WORKSHOP (4 or 8 hrs): A half- or full-day workshop is a more intensive and skills-based deep-dive into a topic that includes concrete practical tools and lessons for a smaller group of attendees (recommended 15- 30 people).


OPTIONAL EARLY TOPIC PROPOSALS: Consider submitting an optional early topic proposal by June 15, 2024 to gather suggestions on your topic, seek collaborators or co-presenters, and get feedback from the 2025 Program Committee and members of the NCPH community. Respondents will contact the original submitter directly with their ideas or offers, and the submitter may choose to select additional participants, refine the proposal, and complete a full proposal form online by the July deadline.

FINAL PROPOSALS: Submit your fully formed session, working group, or workshop proposal online by July 15, 2024 via (Please note that working group and workshop proposal forms are separate from the main session proposal form.)

When filling out your proposal, please let us know if your session will be in English or in French, as we are planning for a track of sessions in French with simultaneous translation.

While individuals are not prohibited from presenting in consecutive years at the meeting, session proposals that include new voices will receive preference. Additionally, participants may be presenting members of only one session, but may also be discussants in Working Groups or serve as chair/facilitator on a second session.

QUESTIONS? Please email Program Manager Meghan Hillman at The Call for Posters and Call for Working Group Discussants will come in spring 2024.

Fulbright Website

Inaugural Event of the Community Colleges Chapter of the Fulbright Association

From a Two-Year College to a Lifetime of Learning: What Fulbright Means to Me

Join the Community Colleges Chapter of the Fulbright Association for our inaugural event on

Monday, June 3, 2024 at 7 p.m. ET by Zoom.  Go here to join the meeting.

Formed in January, our chapter aims to advance the visibility of the Fulbright Program in America’s nearly 1,200 2-year community and technical colleges.

In this first gathering, we will introduce you to our chapter, its board and officers, and goals.   Following an introduction by president David J. Smith, George Mason University (Fulbright U.S. Scholar, Estonia 2003-2004), the program will continue with a discussion with a panel of board members who will discuss their experiences in the Fulbright Program.

The moderator will be Stephanie Hallock, Harford Community College (Fulbright Specialist 2023).  The panel will include:

  • Selina LeMay-Klippel, North Country Community College (Fulbright U.S. Scholar, Russia 2028)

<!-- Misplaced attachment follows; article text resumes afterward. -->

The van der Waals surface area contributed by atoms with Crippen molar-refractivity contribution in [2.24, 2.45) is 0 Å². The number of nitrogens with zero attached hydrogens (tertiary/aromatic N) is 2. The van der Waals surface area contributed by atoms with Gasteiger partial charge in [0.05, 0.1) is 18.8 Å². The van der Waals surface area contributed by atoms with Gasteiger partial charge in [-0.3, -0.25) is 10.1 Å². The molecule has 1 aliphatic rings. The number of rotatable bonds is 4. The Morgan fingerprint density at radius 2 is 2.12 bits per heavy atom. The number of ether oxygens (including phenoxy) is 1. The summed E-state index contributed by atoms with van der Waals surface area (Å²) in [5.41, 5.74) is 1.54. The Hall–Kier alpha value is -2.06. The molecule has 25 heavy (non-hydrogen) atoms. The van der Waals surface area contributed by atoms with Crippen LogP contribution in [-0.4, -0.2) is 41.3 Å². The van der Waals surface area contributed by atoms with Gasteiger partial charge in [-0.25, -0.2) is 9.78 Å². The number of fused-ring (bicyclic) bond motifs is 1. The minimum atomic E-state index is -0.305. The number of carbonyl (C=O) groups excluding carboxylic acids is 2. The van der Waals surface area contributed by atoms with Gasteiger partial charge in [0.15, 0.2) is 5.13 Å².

• Tabitha Morgan, Community College of Philadelphia (Fulbright U.S. Scholar, Mexico, 2021-2022)
  • Vincent L. Briley, Montgomery College (Fulbright U.S. – Germany  International Education Administrators Program, 2012)

Panelists will share their  experiences in the Fulbright Program including their motivation for applying and how it made a difference in their personal and professional lives. This will be followed by questions from the audience.

We invite all those interested in supporting  Fulbright Program awareness in community colleges to join us (even if  you have not received a grant).  Those who received grants as part of their post-undergraduate educational experiences (i.e., research based or ETA), as part of a Fulbright-Hays grant, and as a visiting Fulbright grantee are especially encouraged to join us.

We can be reached by email at:

More info here.


An Excellent Seminar Opportunity from MLA (Quick Turnaround Deadline 5/7!)

Dear colleagues,

At the Modern Language Association convention in 2025, we’re running a seminar titled “Community-Engaged Pedagogy and the Scholarship of Teaching Learning.” For a quick description:

This seminar will give participants an opportunity to develop writing in the scholarship of teaching and learning, particularly grounded in community-engaged pedagogy in languages and literatures. Seminar participants should be working toward the production of a specific project in the scholarship of teaching and learning, with a focus on the practices and outcomes of community-engaged pedagogy.

Facilitator: Jennifer Maloy (Queensborough Comm. Coll., City Univ. of New York)

Seminars are a fairly new offering at the MLA convention, and still in a pilot phase. We ran a few last year to good success, and we’re hoping to expand this year. Participants share work in advance of the convention, and spend the session discussing and envisioning future projects.

We’re extending the proposal deadline for a few days until the end of day 7 May. I know this is a bit of a tight turnaround, but we’re hoping some targeted outreach will help bring in more proposals. This is a wonderful opportunity for sharing research and building intellectual community for anyone at any career stage or in any position.

Folks interested should submit at the Convention Seminar page, and the short application consists of:

·  Abstract (up to 250 words) that outlines the main argument of the proposed submission

·  A brief CV or bio (no more than two pages)

·  A statement (up to 250 words) that details interest in the seminar and how it relates to professional development or future research work.

Thank you,

Your Colleagues at MLA